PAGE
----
#and add allocations

book.allocations.build(:amount=>10)
book.allocations.build(:amount=>5)
book.allocations.build(:amount=>5)

# and then save the book, which I believe will save the allocations

book.save

Does that not work?

Mike

The trouble I had with cross-model validation using validates was:

(a) Object Level (i.e. using Rails objects)

  • During the carrying out of a scenario (say increasing book value, and then re-deciding what each of the chapter value allocation to this should be) will imply during the process of making these changes the business rule will break, but it’s only at the end when you’re finished the business rule needs to be applied. For example the sequence might be:
    • change book value
    • change chapter 1 value
    • change chapter 2 value
    • change chapter 3 value
  • Hence any validation method getting called at any of the interim steps I don’t think will correctly apply the cross-model business rule
  • Also at Rails object level another gottcha is just because you assign book a chapter (without saving) doesn’t imply you can then see that chapter from the book instance end (or perhaps it was the other way around).

(b) At Database Level - If the validation code always looks database records to do the comparison then you also get business rule exceptions being through during the use case scenario whereas you really want to only apply it at the end.

So without going to a database solution of some sort (triggers etc) the only way I could think of getting this working at the Rails level was to get access to an overall “just_before_commit” hook, hence my question. (Someone suggested observers, so I’ll have to read up on these, however if they apply at the per model level then I don’t think this would probably work either)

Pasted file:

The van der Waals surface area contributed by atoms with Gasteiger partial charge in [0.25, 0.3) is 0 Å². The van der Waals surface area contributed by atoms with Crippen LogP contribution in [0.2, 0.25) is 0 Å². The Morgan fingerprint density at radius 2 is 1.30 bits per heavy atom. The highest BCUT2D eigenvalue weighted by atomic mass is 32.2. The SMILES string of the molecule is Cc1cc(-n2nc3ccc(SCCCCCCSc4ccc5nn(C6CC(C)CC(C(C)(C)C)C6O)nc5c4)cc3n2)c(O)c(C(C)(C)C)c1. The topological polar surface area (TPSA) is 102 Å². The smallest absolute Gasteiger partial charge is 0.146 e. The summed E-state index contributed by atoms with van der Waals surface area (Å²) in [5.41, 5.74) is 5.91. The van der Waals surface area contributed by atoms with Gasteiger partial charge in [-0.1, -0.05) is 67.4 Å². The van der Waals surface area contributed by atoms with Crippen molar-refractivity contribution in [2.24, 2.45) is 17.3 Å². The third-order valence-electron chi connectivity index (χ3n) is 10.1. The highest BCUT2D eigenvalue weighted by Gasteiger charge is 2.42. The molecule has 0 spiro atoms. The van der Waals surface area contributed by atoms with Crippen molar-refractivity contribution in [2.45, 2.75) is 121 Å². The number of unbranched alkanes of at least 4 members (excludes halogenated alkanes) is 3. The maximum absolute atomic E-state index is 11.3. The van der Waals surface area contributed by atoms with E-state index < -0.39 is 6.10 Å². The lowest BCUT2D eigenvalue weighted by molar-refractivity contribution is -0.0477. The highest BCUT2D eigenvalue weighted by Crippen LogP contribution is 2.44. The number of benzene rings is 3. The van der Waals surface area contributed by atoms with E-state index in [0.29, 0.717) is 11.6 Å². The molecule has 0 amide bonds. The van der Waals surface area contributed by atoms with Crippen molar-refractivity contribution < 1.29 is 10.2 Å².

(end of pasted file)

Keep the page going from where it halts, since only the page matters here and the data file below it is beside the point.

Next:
Comments?

PS Don’t read too much into my example as it is only there for the purpose of trying to highlight a simple cross-model business rule.

Personally, I normally solve the problem by making one source of data
the correct record. For instance, I would make the allocation the
source, and then put a callback on allocation that notifies Book of a
change. Then, Book can recalculate itself from the allocations. This
type of things is often very specific to the domain. If I was doing a
percentage breakdown, for instance, allocating a portion of the profit
to a number of people, I would have a single method the balances all
of the allocations and includes the validation logic instead of
allowing people to update a single allocation at a time. For instance,

class Book
   def set_allocations(allocations)
     raise InvalidAllocations unless valid_allocations?(allocations)
     ...
   end
end

That keeps the logic in a single place and makes the validation a part
of the business rule that it is tied to.

Mike

Hi Mike, all

Understood. To help align my fictitious example to the cross-model validation question I’ve asked consider that:
(a) the book value is fixed [e.g. perhaps think of this as a bank account transaction amount, being allocated out to different tax categories & then the user wants to adjust the tax categories]
(b) the user manually adjusts the chapter value (i.e. there is no programmatic approach to calculating the distribution)